Perth metro weekly water update – 3 January 2020






January water use to date

3 billion litres

3 billion litres

Dam storage levels


48 per cent

Weekly streamflow into dams


44 billion litres

January rainfall to date

16.7 mm

(January average rainfall 1994-2017)

1.60 mm

Note: 1 billion litres = approx. 400 Olympic swimming pools. Please note the figures in this table are rounded (except for rainfall) to the nearest whole number.











Water use


Average water use over the past week was 973 million litres per day, which was below the forecast of 1032 million litres.


Daily water use for the last five days


Actual water use (million litres)

Forecast (million litres)
















Note: water use is calculated up to 8am each day for the previous 24 hour period


Since 1 July 2019, we have used 144 billion litres of water – which is 7 billion litres over the forecast for this period.


Dam level (total for 15 dams)

The dam storage levels have dropped slightly this week and are sitting at a combined 47.5 per cent* of full capacity.


*Please note some dams are filled from different sources - dam levels include the transfer of groundwater and desalinated seawater from treatment plants as well as streamflow (that comes from rainfall).  As we use many different sources of water, dams are no longer an accurate indicator of the health of Perth's overall water supply situation.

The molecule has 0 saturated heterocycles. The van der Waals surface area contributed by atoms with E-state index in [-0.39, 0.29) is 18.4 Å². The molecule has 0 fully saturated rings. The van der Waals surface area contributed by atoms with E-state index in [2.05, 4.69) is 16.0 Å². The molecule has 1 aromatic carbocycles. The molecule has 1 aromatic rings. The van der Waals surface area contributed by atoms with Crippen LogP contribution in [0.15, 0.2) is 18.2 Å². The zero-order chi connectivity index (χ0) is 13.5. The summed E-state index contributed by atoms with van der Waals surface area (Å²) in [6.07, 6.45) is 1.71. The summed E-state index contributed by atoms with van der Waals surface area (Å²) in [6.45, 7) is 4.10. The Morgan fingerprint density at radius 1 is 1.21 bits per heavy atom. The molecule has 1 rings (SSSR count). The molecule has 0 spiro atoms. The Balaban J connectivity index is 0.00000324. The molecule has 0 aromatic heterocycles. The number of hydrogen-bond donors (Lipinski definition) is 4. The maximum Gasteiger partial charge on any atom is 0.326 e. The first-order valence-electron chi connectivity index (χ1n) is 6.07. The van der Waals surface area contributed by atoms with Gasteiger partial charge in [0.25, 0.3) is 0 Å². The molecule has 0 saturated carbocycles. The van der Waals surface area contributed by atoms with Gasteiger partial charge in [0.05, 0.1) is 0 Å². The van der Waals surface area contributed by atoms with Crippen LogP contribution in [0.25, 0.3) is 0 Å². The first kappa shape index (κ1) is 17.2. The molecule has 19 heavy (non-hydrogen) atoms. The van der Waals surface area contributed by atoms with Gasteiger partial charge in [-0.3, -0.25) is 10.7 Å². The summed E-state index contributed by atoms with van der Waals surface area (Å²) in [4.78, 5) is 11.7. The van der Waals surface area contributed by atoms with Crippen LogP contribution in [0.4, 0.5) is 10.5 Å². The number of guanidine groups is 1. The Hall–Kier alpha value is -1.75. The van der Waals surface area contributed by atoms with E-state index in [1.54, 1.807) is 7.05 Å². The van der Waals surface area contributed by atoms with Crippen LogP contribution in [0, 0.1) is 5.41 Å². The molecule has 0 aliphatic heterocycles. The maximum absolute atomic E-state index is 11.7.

Streamflow (total for 15 dams)


From 1 May 2019 the dams have received 44.1 billion litres of streamflow.  The post-1975 average for the May to April period (called the streamflow year) is 183.9 billion litres.


Sprinkler roster compliance


The two-day a week sprinkler roster now applies. Throughout 2019, we took a total of 9408 actions (warnings + fines) compared with 8684 actions for 2018.


Annual rainfall


Perth has received 1.60 mm of rainfall since 1 January 2019. The average (1994-2017) rainfall for the January period is 16.7 mm.


General water news


We are reminding everyone living in bushfire prone areas to not rely on scheme water supplies during a bushfire if you plan to stay and defend your home.


Water Corporation will do all it can to maintain scheme water during a bushfire but heat-damaged infrastructure, or a cut to power, may result in a loss of supply. High demand for water will also lead to a drop in water pressure and water supply tanks will empty quickly.


Residents who plan to defend their home in the event of a bushfire must ensure they have an independent water supply, and a pumping capability in the event of a total loss of power.


To find out how to prepare for a bushfire, including having an independent water supply, visit:


Media Enquiries:

Contact: Clare Lugar

Position: Manager Media and Strategic Communications

Phone: (08) 9420 2555